Make New Friends, And Keep the Old

I’m Sarah Wendell, and I’m co-founder and current mastermind of the blog Smart Bitches, Trashy Books. If you're not familiar with our community, Smart Bitches is one of the largest and most popular sites focusing on romance fiction.

Our site is over 12 years old, which is quite an age for a blog that is still growing. Both on the site and on my podcast, Smart Podcast, Trashy Books, we welcome a global community of readers. During first quarter 2017, Smart Bitches received over 1.56 million pageviews from over 180 countries. Our readership is 98% women, and in that same time period, comprised of 36% new visitors, and (behold the power of math!) 64% returning visitors. In other words, our readers stop by and hang out with us.

We want to be the friend who likes all the same movies and tv shows you do, and has the comfiest couches and the best snacks.

A lot of blogging advice talks about acquiring new readers, expanding reach, increasing engagement on social media, and adopting new forms of social media (because there’s a new one, or a new version of Facebook, semi-weekly, right?). As an entrepreneur, I absolutely pay attention to those concepts.

But I’ve found that it’s also very helpful to focus on the returning visitors, the people who eagerly come back to see what’s new. What are they searching for? How can I help them find what they might want?

If you’re running a blog, those questions are key:

  • What does my blog do?
  • What are people who visit me looking for?

The most helpful element which has guided me through content development and feature refinement is a mission statement.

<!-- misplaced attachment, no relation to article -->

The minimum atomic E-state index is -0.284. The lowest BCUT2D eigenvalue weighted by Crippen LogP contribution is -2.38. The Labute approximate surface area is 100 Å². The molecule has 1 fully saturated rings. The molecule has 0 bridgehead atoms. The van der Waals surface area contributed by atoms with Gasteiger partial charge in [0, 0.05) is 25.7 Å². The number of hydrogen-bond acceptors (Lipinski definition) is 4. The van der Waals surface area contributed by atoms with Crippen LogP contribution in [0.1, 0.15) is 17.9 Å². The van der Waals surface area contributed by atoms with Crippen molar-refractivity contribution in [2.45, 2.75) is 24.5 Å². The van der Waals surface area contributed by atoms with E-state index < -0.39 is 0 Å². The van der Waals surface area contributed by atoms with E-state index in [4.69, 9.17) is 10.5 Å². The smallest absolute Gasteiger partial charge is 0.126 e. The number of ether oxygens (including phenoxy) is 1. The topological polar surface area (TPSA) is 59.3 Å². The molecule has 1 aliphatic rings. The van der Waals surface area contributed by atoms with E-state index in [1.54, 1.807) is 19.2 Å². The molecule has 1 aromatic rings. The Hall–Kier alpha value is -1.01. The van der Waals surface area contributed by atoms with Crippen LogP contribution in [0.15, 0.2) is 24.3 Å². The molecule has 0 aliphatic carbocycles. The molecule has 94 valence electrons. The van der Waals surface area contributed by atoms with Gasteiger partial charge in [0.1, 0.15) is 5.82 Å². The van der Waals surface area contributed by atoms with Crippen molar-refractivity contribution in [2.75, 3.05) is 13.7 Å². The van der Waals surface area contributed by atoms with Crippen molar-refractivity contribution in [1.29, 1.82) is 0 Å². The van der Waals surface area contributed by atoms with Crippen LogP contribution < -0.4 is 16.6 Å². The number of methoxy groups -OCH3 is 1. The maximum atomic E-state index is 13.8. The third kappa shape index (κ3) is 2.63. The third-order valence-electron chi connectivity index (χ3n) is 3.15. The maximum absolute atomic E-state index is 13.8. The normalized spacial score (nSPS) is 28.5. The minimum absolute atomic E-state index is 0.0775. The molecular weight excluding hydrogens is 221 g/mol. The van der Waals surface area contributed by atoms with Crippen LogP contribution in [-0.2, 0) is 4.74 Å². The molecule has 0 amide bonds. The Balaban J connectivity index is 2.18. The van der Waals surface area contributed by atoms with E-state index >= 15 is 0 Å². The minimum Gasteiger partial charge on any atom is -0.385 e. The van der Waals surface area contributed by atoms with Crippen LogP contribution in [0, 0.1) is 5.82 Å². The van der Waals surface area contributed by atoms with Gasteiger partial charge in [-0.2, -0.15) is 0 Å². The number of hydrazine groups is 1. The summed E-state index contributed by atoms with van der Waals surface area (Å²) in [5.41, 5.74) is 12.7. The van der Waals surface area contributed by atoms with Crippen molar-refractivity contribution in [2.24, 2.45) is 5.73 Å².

Our mission statement is to connect romance readers with one another, and with the books they want to read.

Therefore, my job is to make sure our content satisfies that goal.

Book reviews, characters discussions, and collections of titles on sale are obviously connected, but so are our regular examinations of romance cover art, (WHY SO MUCH FUCHSIA WHY), and our coverage of romantic comedies, television drama, and bookish and literary accessories (yes, you do deserve that gorgeous scarf with books printed on it, no question).

The most valuable commodities for bloggers, I think, are consistency, authenticity, and generosity.

Consistency (and an ample dose of sarcasm and silliness) is part of what keeps our community active and engaged - or, in more casual terms, coming back to hang out with us. We want to welcome readers, both new and returning, by helping them become friends with one another over the shared love of romance, and by helping them find new books to read.

It’s both complex and very simple. Our to-be-read stacks are taller than we are at this point, but it’s a small price to pay for the knowledge that we’ve found our friends, and they keep coming back to visit us.

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